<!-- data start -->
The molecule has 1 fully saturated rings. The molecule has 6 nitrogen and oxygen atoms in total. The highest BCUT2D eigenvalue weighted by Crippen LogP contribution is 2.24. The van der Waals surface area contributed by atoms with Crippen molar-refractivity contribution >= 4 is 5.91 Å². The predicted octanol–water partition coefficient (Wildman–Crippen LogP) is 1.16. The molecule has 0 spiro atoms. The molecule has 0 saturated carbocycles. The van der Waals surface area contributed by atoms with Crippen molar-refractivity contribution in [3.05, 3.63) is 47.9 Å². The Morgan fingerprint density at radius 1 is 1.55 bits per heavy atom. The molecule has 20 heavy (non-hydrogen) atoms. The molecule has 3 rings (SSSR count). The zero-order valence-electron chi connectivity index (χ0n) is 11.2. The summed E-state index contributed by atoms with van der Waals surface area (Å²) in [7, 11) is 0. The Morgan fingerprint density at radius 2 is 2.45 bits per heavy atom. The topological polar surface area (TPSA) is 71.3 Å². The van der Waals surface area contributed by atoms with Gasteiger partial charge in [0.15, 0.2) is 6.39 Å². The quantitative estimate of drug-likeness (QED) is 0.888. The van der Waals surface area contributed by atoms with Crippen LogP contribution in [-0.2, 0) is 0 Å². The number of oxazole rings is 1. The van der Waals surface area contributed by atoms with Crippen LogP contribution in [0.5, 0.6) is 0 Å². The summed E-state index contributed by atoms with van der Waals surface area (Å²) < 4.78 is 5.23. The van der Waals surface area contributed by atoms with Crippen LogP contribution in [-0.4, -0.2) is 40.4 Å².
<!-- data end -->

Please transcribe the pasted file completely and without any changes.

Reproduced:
The molecule has 1 fully saturated rings. The molecule has 6 nitrogen and oxygen atoms in total. The highest BCUT2D eigenvalue weighted by Crippen LogP contribution is 2.24. The van der Waals surface area contributed by atoms with Crippen molar-refractivity contribution >= 4 is 5.91 Å². The predicted octanol–water partition coefficient (Wildman–Crippen LogP) is 1.16. The molecule has 0 spiro atoms. The molecule has 0 saturated carbocycles. The van der Waals surface area contributed by atoms with Crippen molar-refractivity contribution in [3.05, 3.63) is 47.9 Å². The Morgan fingerprint density at radius 1 is 1.55 bits per heavy atom. The molecule has 20 heavy (non-hydrogen) atoms. The molecule has 3 rings (SSSR count). The zero-order valence-electron chi connectivity index (χ0n) is 11.2. The summed E-state index contributed by atoms with van der Waals surface area (Å²) in [7, 11) is 0. The Morgan fingerprint density at radius 2 is 2.45 bits per heavy atom. The topological polar surface area (TPSA) is 71.3 Å². The van der Waals surface area contributed by atoms with Gasteiger partial charge in [0.15, 0.2) is 6.39 Å². The quantitative estimate of drug-likeness (QED) is 0.888. The van der Waals surface area contributed by atoms with Crippen LogP contribution in [-0.2, 0) is 0 Å². The number of oxazole rings is 1. The van der Waals surface area contributed by atoms with Crippen LogP contribution in [0.5, 0.6) is 0 Å². The summed E-state index contributed by atoms with van der Waals surface area (Å²) < 4.78 is 5.23. The van der Waals surface area contributed by atoms with Crippen LogP contribution in [-0.4, -0.2) is 40.4 Å².